Battle of Caporetto

Battle of Caporetto
Italian troops retreat along the Udine-Codroipo Road in north-east Italy after being soundly defeated by Austro-Hungarian and German forces at Caporetto (Kobarid in Slovenia) in the Isonzo Valley.

(Photo by Hulton Archive/Getty Images)

 

This battle took place near the town of Kobarid, located in today’s Slovenia, between 24 October and 19 November 1917, when Austro-Hungarian Army Units, reinforced by German detachments, attacked the Italian front line.

The forces were equally matched – the Italians fielded a force of 400,000 soldiers compared to the enemy’s 350,000 men, with both sides packing around 2,300 artillery pieces each.

The Austro-Hungarian and German armies attacked with a mass fusillade of gas shells, covering the Italian area with a blanket of chlorine and phosgene gas, killing some 500 troops, and putting thousands more to flight. Then the artillery was set loose, followed soon after by charging infantry, some equipped with flame-throwers, and they soon smashed through the Italian defences.

For the next five days the Italians were in full flight, being rolled back quickly by the rapidly advancing Austro-Hungarian and German forces. Finally the Italians were forced to retreat in the direction of Venice to the Piave River, nearly 100km from their original line. Here the rapid success of the Austrians and Germans finally caught up with them as their supply lines became overstretched and their troops exhausted.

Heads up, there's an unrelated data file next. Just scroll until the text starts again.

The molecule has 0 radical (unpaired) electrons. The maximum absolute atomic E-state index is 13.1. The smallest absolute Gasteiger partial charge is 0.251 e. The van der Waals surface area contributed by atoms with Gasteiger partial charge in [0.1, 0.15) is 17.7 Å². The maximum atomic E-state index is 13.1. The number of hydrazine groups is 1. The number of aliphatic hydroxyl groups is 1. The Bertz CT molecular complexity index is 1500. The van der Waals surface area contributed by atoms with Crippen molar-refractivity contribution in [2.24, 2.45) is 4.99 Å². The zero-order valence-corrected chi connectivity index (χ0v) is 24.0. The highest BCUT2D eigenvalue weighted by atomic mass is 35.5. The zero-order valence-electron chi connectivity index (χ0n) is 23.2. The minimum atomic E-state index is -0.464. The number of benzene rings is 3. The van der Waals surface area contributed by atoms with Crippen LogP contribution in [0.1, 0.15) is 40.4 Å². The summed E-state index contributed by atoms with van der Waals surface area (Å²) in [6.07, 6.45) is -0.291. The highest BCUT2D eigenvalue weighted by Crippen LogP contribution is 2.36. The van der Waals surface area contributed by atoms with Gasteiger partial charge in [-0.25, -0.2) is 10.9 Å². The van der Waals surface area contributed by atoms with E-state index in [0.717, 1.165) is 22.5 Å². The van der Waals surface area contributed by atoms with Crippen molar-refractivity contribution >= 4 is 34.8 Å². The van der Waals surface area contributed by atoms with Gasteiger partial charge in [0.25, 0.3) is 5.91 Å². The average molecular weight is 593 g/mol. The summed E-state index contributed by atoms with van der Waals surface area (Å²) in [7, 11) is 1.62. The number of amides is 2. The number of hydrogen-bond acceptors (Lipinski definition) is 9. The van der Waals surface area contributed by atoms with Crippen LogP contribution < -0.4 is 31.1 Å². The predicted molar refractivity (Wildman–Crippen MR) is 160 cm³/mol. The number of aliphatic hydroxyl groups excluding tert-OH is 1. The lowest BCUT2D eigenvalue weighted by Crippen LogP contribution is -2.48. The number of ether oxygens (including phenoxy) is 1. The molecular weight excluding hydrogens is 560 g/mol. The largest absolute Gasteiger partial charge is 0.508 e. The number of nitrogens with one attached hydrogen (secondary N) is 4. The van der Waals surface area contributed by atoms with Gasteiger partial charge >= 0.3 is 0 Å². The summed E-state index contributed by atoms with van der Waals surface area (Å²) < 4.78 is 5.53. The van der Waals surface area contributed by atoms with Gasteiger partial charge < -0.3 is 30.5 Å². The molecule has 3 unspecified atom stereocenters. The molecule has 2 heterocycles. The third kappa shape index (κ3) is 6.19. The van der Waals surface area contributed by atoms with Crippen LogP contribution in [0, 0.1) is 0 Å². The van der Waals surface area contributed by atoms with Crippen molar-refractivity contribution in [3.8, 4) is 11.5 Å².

The Italians were then able to establish an effective defensive line along the river by mid November and successfully defend further thrusts from the enemy.

The losses incurred by the Italian forces were catastrophic – 10,000 killed 30,000 wounded and 265,000 taken prisoner. This total casualty list represented close to 75% of the total Italian force on the battlefield.

The Italian commander, Marshal Luigi Cadorna, already highly unpopular amongst his men, became even more unpopular with the Italian Prime Minister after the debacle and was ordered to resign. 

He was replaced by General Armando Diaz, a far more effective officer, who successfully led his troops at the Battle of the Piave River in June 1918 and halted an Austrian offensive.